Photos show Philadelphia at different points in history.
Three views of the corner at Broad and Cherry streets, each from a different century, are part of the Atwater Kent Collection’s first exhibit since it was acquired by Drexel University. Clockwise from top left are an 1872 drawing by Benjamin Ridgeway Evans, a WPA photograph from 1940, and a digital photograph taken this year by Pamela Blanding-Godbolt as part of a collaboration with Writers Room. (Emma Lee/WHYY)

The contemporary photographs are denoted by their black frames. They also stand out from the historic images because most of them center people, not buildings.

“I think that’s a great way to see the evolution,” Swigart said. “What was the concentration? What was the import of looking at these places? The contemporary stuff that was created by all the great people in the Writers Room and the Tripod project is much more colorful in some ways.”

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Stacey Swigart stands next to a row of paintings and photos that are part of a new exhibition.
Stacey Swigart is Director of the Atwater Kent Collection with Drexel University’s Lenfest Center for Cultural Partnerships. (Emma Lee/WHYY)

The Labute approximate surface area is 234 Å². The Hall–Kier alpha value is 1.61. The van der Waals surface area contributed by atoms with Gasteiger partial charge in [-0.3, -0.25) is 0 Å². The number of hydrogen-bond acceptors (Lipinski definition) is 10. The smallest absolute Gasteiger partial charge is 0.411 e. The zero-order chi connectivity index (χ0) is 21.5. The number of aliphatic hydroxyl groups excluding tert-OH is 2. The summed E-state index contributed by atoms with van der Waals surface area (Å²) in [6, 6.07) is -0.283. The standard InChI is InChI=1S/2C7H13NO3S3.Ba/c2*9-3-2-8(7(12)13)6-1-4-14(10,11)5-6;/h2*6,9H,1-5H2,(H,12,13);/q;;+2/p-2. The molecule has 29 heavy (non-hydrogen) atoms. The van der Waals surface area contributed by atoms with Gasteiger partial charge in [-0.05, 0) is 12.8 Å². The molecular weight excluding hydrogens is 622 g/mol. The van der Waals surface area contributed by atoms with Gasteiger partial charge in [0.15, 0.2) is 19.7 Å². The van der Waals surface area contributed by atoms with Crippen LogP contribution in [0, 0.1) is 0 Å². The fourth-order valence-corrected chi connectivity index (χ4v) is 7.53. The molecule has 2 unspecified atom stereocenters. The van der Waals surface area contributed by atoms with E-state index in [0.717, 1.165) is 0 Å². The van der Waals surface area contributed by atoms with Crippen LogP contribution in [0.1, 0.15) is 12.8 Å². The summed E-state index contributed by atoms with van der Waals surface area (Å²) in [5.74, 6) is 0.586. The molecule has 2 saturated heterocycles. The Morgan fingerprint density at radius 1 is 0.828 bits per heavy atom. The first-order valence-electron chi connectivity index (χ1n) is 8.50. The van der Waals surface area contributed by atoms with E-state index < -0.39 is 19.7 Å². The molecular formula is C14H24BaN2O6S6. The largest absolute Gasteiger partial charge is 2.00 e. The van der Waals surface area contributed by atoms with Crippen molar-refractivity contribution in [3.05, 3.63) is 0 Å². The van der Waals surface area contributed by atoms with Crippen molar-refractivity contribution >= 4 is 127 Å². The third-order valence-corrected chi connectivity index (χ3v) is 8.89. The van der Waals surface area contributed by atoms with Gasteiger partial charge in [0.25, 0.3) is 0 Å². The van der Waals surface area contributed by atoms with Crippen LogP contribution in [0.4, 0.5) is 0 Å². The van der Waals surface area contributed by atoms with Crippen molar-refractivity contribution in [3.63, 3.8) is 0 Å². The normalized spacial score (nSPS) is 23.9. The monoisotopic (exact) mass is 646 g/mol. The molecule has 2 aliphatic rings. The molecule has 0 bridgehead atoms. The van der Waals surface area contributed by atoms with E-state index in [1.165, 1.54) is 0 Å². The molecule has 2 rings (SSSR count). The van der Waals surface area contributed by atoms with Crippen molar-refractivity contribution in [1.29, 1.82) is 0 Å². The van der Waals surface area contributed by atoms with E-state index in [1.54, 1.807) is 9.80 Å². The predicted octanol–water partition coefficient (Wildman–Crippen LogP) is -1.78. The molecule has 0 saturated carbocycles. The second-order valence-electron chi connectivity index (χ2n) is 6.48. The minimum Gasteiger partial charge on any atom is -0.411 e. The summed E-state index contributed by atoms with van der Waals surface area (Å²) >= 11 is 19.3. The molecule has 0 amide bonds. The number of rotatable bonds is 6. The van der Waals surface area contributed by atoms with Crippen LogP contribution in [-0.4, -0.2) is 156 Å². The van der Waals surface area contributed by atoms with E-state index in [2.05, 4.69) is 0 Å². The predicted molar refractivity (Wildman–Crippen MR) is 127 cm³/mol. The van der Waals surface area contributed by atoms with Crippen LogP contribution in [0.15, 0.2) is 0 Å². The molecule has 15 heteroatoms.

Swigart is still processing the tens of thousands of objects in the city collection, much of which was never cataloged or properly described. With more research needed, she still does not know enough about some of the works on display, like one of her favorites: a 1868 phototype of a slate-roof house at 2nd and Walnut streets where Willian Penn once lived, by the Philadelphia artist Frederick Gutekunst.

“I see his name a lot in the collection, and I also see it in other collections around Philadelphia. I’ve never seen a really comprehensive biography about him,” Swigart said. “I just love his layout, the coloring, just sort of everything about it. It’s pretty fascinating.”

Swigart is preparing the collection to make it available to the public. According to the agreement between Drexel and Philadelphia hammered out in Orphan’s Court, the collection must be both digitally available through an online portal, and physically be available for loans to appropriate parties.

Right now several hundred objects can be perused online as part of an ongoing digitization project. The loan program has not yet been established — “There’s still a couple I’s to dot and T’s to cross with some of the legal stuff,” said Swigart — but people have been inquiring about borrowing objects ever since the History Museum shut down five years ago. Swigart is anticipating demand will increase as the United States’ semiquincentennial celebrations grow nearer.

“We know that people are going to want to borrow some of the objects from the collection for exhibits that happen in 2025, 2026,” she said. “We have this great, wonderful collection by Arrah Lee Gaul, who was the official painter for the sesquicentennial. So why not show some of these pieces that haven’t been on display for decades?”

“Seeing Philadelphia” will be on view until September 5.